It was a summer of numerous firsts for me. Not only was I going to fly on an airplane for the first time, this was also the first time I was going to even enter an airport. The flights went off fine, or so I thought they did, until I saw Prof. Sanghi’s Facebook status. It was about how his flight, before landing, had to take off again, and then come back to try and land again. I got to experience this first-hand when my flight landed in Abu Dhabi for a stopover. While looking down at the ant-hill like cities, I wondered how easily we manufacture normalcy from the really difficult tasks that are rendered simple by technology. Going at 800 km/hr above the clouds makes me wonder how far we’ve come from wild jungle beasts we once were.
After landing at the JFK Airport in NYC and getting out to see the city from the AirTrain, I was surprised at how I unsurprised I felt. (I think I’ve seen way too many American TV shows and movies to notice the cultural reset.) We took a bus and reached Ithaca on a chilly Sunday evening. Something noteworthy I observed was the utter lack of any humans or animals on the way from NYC to Ithaca. The way was naturally beautiful and serene, yet all I could see were people inside cars — no pedestrians, no birds. (In retrospect, the cold was just getting over, and the birds would migrate back in due time.)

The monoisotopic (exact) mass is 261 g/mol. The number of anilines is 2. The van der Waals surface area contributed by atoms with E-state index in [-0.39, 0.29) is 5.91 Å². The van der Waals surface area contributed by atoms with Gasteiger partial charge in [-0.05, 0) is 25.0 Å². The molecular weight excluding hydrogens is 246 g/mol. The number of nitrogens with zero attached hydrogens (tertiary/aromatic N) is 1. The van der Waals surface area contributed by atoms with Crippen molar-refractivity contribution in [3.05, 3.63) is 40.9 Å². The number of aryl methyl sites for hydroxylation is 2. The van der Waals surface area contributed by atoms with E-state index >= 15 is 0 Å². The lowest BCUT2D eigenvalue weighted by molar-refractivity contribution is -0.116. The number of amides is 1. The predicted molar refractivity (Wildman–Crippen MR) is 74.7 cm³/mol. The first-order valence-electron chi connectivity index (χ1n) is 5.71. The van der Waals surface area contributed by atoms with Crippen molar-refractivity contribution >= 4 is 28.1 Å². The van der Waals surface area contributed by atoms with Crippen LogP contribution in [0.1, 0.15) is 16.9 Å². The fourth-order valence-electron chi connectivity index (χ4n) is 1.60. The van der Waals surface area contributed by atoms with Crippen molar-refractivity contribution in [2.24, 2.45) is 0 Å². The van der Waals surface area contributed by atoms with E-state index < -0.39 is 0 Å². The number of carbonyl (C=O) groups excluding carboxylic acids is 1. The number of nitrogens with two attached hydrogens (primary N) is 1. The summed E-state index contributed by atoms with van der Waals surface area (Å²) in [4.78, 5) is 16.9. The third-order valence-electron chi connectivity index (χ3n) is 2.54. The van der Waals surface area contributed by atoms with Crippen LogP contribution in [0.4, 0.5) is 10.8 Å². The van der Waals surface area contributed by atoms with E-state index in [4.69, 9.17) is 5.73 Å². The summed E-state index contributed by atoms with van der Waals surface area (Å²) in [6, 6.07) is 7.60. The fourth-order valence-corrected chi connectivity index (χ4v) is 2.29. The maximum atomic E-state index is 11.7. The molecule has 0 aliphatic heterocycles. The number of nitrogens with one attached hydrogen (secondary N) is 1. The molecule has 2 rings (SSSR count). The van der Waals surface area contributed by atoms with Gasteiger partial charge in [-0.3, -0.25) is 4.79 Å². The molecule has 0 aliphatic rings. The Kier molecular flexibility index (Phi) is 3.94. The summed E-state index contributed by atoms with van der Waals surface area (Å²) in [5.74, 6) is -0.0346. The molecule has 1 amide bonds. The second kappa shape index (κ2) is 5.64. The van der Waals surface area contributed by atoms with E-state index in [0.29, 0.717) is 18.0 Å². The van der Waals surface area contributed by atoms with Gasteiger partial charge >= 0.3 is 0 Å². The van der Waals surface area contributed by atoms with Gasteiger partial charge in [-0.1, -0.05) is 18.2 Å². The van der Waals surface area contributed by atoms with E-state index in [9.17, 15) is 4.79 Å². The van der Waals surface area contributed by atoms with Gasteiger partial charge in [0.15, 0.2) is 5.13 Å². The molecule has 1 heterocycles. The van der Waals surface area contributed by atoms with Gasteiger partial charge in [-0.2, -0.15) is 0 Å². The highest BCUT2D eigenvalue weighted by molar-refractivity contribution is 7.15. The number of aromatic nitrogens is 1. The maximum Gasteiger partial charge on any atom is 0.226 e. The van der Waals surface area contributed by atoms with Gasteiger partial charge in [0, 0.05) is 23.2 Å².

I lived in an Indian apartment, and that made a lot of things easier for me. I did not have to worry about Indian food because my roommate Ashudeep was really good at cooking, and Indian masalas etc. were readily available in the kitchen. The people we were living with were extremely helpful, and we quickly acclimated to the apartment. Other than the technical things I learned in the course of the internship, cooking was the other most important thing that I learned. I already miss the daily breakfast of a variety of cereals and milk. In fact, I could probably live just on cereals now if the need arises.